"The way we run our teams, there's much more transparency with what's going on with the 2013 car. I'm interested in lowering the costs and building a fan base ... I think we're getting more into some of their strategy on marketing, obviously. The technology is going so fast, it's hard to determine what's the best thing to do with these cars on the track so they put on a better show. There's good dialogue. ... I'm interested in technology, 2013 cars, what can we do for our sponsors, how can we work with the tracks. And obviously, as I've said before, I want more testing. If I were a PGA golfer and I wanted to play Augusta, and I couldn't get on there and have a practice round, that hurts us. We're going other places to test. That's always been one of my pet peeves in those meetings."

Sorry, Captain -- the limited testing policy will remain intact for 2012, Pemberton said, with exceptions made for Pocono, Kansas and Michigan, all of which are getting new surfaces for this year. Once recent change that apparently didn't stem from meetings with teams was NASCAR's decision Wednesday to halt the process of undisclosed fines, which seems to have resulted from public and media backlash more than anything else. "The fine thing is a minor discussion," Penske said.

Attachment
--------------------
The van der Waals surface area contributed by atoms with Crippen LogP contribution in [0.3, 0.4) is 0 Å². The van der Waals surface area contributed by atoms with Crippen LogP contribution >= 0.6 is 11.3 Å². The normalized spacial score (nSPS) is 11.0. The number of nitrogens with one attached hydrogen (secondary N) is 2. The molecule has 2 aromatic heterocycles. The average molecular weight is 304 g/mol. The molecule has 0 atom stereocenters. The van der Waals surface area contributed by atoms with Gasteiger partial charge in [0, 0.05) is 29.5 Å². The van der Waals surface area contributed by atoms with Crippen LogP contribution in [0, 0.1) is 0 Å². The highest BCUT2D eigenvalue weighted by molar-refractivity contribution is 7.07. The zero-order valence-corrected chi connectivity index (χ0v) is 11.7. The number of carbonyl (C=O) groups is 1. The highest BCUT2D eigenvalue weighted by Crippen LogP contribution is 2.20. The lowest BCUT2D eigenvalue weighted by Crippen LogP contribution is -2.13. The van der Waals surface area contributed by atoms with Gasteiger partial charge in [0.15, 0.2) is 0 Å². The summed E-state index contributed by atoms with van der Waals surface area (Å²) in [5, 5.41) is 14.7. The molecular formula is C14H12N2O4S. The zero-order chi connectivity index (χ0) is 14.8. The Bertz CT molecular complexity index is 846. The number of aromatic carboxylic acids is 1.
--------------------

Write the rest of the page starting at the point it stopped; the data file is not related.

What isn't minor, though, is NASCAR providing its race teams with more of a voice -- even if those meetings occur far from the bright lights on display at Thursday's media tour presentation in the NASCAR Hall of Fame.

"I think what we maybe should be most proud of today, we being NASCAR, is being more open-minded to all stakeholders," Helton said. "If a team comes to us and says, 'You need to change this,' and we say why, the question that they ask us isn't as important to us as the answer that they give us once we say why. And then we can follow it through. ... And if that answer makes sense, we're going to go to work on it. If it doesn't make sense, then we have to go to the next question."

The opinions expressed are solely those of the writer.